Unknown Mortal Orchestra on “Sex & Food”

Enlightened Grooves

Apr 27, 2018 Photography by Neil Krug Issue #63 - Courtney Barnett
Bookmark and Share


Find It At: AMAZON

Not every punk ascribes to the "disco sucks" movement. In fact, Unknown Mortal Orchestra frontman Ruban Nielson dives right into such highly danceable grooves on the new album Sex & Food, despite New Zealand-born Nielson's neo-punk roots in prior bands like The Mint Chicks.

Nielson says he and his bandmates in Unknown Mortal Orchestra drew inspiration from disco for the title track of their last album, Multi-Love, but Sex & Food turns that flirtation into a full on affair with songs like "Hunnybee," the baseline and drums of which dazzle like sequence on a bell bottomed jumpsuit, with nary a pandering indie rock guitar riff in sight. Ruban Nielson recruited his brother Kody Nielsonwho was his bandmate in The Mint Chicks, and began working with his sibling again on Multi-Loveto contribute danceable percussion on Sex & Food.

"We both like geeky, outlier disco, rather than the cannon stuff that everyone knows about," Ruban Nielson says of he and his brother's mindset as they penned several Sex & Food songs together. "He's become a great disco percussionist on his own after we stopped working together so closely in The Mint Chicks. He understands disco like I do, that it actually had its roots in punk rock and through jazz, and there was lots of crossover before it went mainstream."

With new songs like "Everyone Acts Crazy Nowdays," "How Many Zeros," and especially "Hunnybee"which is dedicated to Ruban Nielson's daughter, sharing its title with her middle namehe is exploring "all those things that were off limits to a dedicated punk rocker, which I find this perverse joy in delving deeply into." He adds that such divisions never had any artistic merit, and instead stemmed from mainstream America's bigotry toward the queer and African American musicians at disco's forefront. Such genre boundaries, Nielson points out, were "drawn by people who had separate agendas. It's not an interesting reason to reject something; in fact it's an immoral reason."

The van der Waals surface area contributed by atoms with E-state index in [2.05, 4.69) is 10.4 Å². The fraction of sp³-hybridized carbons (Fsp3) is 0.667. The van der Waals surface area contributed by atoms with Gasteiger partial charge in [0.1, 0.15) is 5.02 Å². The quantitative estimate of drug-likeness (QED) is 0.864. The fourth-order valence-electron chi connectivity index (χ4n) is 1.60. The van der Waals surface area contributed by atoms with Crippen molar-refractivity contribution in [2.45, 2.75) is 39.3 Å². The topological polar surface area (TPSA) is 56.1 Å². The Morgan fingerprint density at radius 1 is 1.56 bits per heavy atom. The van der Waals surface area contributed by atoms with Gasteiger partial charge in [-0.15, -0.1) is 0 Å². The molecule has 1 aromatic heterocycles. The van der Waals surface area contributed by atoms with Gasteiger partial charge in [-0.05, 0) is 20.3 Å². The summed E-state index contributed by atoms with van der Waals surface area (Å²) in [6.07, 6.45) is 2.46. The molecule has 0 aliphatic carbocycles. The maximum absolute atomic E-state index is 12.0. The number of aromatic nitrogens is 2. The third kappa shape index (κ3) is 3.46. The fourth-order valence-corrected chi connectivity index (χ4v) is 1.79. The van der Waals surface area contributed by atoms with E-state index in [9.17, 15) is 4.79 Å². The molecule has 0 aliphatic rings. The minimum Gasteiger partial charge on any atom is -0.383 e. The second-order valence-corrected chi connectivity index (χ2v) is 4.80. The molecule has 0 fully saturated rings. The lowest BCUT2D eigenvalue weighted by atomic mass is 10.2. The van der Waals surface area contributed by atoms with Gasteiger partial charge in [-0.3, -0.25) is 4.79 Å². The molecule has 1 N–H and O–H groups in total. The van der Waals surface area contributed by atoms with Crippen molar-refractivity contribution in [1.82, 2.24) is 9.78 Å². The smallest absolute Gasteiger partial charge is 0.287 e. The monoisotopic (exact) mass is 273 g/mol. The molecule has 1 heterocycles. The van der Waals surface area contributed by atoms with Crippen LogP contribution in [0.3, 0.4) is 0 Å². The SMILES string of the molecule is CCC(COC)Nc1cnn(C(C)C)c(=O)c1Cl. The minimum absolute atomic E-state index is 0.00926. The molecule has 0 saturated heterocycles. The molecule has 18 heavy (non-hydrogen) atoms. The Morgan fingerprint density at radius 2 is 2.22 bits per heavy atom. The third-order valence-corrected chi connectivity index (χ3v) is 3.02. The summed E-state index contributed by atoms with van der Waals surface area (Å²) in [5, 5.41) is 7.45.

Nielson takes an even more blatantly liberal approach on "American Guilt," one of the album's few songs that's harder and guitar driven, and features the hoarsely sung chorus "Oh no! Here comes the American guilt." Having moved to Portland, Oregon a decade ago, Nielson feels very much immersed in American culture, and complicit in its moral ambiguities.

He explains: "I benefit from being here. But there's guilt that grows with being here. I've read about how high the percentage of your tax dollars going to the military industrial complex is. Just by living there, you're contributing to the problem no matter how liberal you are, or what you make with your work."

Despite that political muse, Nielson is quick to add that "American Guilt," is not a righteous protest song. Rather than seeing it as a call to arms, he instead says it's one of Sex & Food's more introspective tracks. "I suppose the song is about my feeling guilty, rather than pointing the finger. Anything negative I say in my songs is a criticism about myself, and it's always about people and not politics. I'm just talking about my own personal experience. If people relate to it, that's all I care about."

[Note: This article originally appeared in Under the Radar's Spring 2018 Issue (March/April/May 2018), which is out now. This is its debut online.]

www.unknownmortalorchestra.com

 

 

Support Under the Radar on Patreon.



Comments

Submit your comment

Name Required

Email Required, will not be published

URL

Remember my personal information
Notify me of follow-up comments?

Please enter the word you see in the image below:

DearLady
May 14th 2018
10:31am

I thought these 3 videos were very trippy but really creative at the same time.

I enjoyed seeing something different and out of the ordinary with these songs.

The flys were out of this world but made the videos another level of interesting.